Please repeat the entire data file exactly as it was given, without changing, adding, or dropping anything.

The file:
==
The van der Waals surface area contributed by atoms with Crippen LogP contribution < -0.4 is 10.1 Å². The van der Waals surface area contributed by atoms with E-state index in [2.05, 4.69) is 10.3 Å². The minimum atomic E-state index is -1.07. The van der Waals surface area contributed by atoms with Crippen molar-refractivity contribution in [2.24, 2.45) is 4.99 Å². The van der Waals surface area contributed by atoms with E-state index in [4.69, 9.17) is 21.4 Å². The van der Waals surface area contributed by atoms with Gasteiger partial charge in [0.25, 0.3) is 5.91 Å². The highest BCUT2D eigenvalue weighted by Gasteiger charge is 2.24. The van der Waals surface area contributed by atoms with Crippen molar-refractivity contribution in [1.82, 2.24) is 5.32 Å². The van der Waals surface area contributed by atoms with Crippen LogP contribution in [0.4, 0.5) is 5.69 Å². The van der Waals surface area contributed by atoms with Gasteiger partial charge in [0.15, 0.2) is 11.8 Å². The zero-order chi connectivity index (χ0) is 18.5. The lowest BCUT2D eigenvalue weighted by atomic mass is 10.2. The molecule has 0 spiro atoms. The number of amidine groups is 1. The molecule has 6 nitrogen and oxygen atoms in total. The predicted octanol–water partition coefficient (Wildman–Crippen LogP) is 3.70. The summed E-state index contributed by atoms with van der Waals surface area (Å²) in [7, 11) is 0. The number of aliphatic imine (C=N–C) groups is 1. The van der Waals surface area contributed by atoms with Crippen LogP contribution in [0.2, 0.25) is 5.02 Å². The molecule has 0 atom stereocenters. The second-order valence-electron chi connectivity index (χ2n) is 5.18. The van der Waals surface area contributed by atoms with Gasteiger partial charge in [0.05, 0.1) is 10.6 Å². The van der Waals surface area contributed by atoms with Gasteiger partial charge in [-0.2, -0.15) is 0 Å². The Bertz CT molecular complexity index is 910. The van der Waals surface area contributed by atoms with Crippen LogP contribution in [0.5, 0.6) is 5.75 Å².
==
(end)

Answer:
The van der Waals surface area contributed by atoms with Crippen LogP contribution < -0.4 is 10.1 Å². The van der Waals surface area contributed by atoms with E-state index in [2.05, 4.69) is 10.3 Å². The minimum atomic E-state index is -1.07. The van der Waals surface area contributed by atoms with Crippen molar-refractivity contribution in [2.24, 2.45) is 4.99 Å². The van der Waals surface area contributed by atoms with E-state index in [4.69, 9.17) is 21.4 Å². The van der Waals surface area contributed by atoms with Gasteiger partial charge in [0.25, 0.3) is 5.91 Å². The highest BCUT2D eigenvalue weighted by Gasteiger charge is 2.24. The van der Waals surface area contributed by atoms with Crippen molar-refractivity contribution in [1.82, 2.24) is 5.32 Å². The van der Waals surface area contributed by atoms with Crippen LogP contribution in [0.4, 0.5) is 5.69 Å². The van der Waals surface area contributed by atoms with Gasteiger partial charge in [0.15, 0.2) is 11.8 Å². The zero-order chi connectivity index (χ0) is 18.5. The lowest BCUT2D eigenvalue weighted by atomic mass is 10.2. The molecule has 0 spiro atoms. The number of amidine groups is 1. The molecule has 6 nitrogen and oxygen atoms in total. The predicted octanol–water partition coefficient (Wildman–Crippen LogP) is 3.70. The summed E-state index contributed by atoms with van der Waals surface area (Å²) in [7, 11) is 0. The number of aliphatic imine (C=N–C) groups is 1. The van der Waals surface area contributed by atoms with Crippen LogP contribution in [0.2, 0.25) is 5.02 Å². The molecule has 0 atom stereocenters. The second-order valence-electron chi connectivity index (χ2n) is 5.18. The van der Waals surface area contributed by atoms with Gasteiger partial charge in [0.05, 0.1) is 10.6 Å². The van der Waals surface area contributed by atoms with Gasteiger partial charge in [-0.2, -0.15) is 0 Å². The Bertz CT molecular complexity index is 910. The van der Waals surface area contributed by atoms with Crippen LogP contribution in [0.5, 0.6) is 5.75 Å².